Lecture: Ocular Toxoplasmosis

Ocular toxoplasmosis, caused by the protozoan T. gondii parasite, is one of the most common causes of posterior uveitis worldwide, although the risk of infection and subsequent ocular involvement vary in different parts of the world. In this webinar, we describe the clinical features and course of ocular toxoplasmosis, as well as current approaches to the diagnosis and treatment of this infectious disease.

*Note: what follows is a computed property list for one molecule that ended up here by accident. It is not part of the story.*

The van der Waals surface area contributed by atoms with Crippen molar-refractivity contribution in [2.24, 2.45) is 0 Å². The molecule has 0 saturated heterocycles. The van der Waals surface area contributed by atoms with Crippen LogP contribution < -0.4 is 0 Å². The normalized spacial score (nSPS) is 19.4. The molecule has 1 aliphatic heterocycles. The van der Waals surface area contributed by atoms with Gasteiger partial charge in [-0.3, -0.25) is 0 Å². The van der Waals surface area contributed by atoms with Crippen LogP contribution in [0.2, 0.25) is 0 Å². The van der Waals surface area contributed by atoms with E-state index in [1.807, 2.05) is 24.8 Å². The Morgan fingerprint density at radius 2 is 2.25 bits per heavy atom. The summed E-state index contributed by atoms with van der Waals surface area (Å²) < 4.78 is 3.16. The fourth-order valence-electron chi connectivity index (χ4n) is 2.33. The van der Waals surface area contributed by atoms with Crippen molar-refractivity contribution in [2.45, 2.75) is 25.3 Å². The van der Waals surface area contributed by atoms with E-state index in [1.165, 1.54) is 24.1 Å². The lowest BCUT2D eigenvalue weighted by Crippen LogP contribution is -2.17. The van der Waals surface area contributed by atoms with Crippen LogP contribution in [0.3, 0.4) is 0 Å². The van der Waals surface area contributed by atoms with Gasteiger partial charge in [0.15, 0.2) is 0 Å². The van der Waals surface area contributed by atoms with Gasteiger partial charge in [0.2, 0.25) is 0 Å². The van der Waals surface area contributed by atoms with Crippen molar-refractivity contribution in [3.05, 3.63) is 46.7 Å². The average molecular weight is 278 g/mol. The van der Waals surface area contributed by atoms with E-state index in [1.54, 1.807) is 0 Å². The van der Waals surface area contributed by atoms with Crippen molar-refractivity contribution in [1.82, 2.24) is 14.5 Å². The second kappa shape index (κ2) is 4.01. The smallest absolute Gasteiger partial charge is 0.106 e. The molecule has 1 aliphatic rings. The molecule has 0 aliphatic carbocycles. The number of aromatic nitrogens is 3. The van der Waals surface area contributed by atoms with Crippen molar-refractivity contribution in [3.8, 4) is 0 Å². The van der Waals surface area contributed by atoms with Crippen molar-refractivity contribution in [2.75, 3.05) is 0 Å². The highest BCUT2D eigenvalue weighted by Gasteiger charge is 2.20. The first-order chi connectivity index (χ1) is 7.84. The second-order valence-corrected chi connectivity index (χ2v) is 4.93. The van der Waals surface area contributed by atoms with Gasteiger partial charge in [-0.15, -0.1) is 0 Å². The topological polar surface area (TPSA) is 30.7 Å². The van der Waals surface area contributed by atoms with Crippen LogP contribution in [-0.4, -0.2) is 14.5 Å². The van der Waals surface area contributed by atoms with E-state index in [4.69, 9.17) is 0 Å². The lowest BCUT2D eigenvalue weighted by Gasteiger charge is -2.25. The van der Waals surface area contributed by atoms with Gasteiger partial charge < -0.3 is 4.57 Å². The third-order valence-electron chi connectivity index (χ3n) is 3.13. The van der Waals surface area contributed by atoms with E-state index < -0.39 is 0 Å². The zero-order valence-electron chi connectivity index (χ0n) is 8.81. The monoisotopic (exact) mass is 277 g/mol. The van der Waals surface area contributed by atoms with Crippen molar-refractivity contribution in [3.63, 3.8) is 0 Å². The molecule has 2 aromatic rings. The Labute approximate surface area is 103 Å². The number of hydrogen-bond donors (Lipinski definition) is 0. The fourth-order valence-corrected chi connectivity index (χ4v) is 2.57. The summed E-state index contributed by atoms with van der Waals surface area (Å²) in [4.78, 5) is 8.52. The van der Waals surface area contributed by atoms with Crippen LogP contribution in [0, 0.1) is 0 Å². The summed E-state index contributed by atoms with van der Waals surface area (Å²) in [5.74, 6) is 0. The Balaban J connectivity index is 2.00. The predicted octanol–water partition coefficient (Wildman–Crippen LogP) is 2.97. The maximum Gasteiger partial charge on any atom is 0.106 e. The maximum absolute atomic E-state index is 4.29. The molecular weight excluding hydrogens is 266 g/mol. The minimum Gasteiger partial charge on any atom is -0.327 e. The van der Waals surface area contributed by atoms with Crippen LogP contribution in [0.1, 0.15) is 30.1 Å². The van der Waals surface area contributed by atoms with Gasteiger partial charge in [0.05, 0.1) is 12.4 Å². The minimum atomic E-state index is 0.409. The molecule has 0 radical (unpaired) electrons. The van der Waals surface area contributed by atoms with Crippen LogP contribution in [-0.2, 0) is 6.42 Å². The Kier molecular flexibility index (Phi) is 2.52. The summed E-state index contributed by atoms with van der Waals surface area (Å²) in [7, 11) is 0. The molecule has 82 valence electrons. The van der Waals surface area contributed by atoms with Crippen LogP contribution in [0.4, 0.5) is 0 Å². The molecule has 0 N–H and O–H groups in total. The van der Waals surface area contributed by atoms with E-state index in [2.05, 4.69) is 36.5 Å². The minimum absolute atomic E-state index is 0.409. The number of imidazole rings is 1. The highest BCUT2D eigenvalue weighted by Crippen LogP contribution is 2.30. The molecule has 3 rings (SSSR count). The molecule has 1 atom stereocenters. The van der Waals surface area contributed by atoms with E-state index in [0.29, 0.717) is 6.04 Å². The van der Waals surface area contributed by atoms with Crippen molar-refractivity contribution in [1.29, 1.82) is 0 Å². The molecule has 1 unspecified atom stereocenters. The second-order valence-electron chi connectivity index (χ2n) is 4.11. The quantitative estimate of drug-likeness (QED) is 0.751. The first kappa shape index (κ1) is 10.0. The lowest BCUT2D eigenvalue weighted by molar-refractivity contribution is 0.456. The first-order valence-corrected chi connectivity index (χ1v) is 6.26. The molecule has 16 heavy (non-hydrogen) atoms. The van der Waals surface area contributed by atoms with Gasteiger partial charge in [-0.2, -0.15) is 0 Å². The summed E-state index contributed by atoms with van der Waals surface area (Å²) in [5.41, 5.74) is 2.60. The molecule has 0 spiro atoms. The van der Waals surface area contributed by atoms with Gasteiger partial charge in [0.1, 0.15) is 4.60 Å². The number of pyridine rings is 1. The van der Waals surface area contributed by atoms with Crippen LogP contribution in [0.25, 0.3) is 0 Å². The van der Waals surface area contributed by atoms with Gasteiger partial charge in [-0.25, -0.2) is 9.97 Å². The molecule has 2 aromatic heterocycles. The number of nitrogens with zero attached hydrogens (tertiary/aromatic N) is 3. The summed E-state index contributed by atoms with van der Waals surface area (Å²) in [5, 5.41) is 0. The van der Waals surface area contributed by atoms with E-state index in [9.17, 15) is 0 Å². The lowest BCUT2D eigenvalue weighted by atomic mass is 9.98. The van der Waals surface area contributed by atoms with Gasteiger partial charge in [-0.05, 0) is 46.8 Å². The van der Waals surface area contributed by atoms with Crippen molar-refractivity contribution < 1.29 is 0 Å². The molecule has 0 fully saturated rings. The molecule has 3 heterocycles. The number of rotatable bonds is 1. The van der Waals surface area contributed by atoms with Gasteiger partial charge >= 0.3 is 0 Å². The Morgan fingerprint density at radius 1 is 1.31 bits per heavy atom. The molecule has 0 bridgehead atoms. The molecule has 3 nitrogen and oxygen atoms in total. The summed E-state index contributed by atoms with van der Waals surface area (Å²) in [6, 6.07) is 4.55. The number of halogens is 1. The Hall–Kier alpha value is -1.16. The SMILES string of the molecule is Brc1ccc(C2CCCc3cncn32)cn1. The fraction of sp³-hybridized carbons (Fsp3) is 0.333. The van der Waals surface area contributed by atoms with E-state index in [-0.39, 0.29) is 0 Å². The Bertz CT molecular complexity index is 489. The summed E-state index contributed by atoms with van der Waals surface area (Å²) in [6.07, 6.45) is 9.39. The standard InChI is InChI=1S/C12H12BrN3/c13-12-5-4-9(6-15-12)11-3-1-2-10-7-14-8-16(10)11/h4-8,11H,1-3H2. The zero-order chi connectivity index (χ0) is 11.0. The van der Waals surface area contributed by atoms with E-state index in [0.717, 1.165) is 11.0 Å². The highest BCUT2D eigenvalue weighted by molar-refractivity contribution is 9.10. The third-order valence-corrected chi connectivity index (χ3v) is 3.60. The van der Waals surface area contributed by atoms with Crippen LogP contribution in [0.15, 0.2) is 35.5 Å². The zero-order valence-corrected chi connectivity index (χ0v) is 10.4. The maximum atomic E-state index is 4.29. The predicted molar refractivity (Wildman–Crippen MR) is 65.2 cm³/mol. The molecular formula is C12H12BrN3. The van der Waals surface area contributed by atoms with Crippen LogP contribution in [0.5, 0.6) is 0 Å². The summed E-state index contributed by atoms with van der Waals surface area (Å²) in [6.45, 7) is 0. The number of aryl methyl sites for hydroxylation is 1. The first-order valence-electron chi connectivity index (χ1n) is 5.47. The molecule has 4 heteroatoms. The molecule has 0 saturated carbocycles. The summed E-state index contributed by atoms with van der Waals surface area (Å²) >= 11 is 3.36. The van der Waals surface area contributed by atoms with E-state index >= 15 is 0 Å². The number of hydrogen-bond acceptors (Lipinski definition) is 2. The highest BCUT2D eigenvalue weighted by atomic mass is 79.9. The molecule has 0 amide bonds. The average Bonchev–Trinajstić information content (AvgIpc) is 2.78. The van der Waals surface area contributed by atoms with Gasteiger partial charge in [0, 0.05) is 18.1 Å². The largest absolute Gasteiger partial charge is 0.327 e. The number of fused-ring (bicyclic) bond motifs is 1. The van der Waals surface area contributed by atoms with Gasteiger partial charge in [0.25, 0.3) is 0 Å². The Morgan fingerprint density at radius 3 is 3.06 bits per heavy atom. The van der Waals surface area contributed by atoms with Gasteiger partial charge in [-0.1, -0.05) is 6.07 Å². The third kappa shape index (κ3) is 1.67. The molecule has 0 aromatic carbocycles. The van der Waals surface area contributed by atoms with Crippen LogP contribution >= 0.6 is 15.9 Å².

Lecturer: Dr. João M. Furtado, Assistant Professor of Ophthalmology, Ribeirão Preto Medical School, University of São Paulo, Ribeirão Preto, Brazil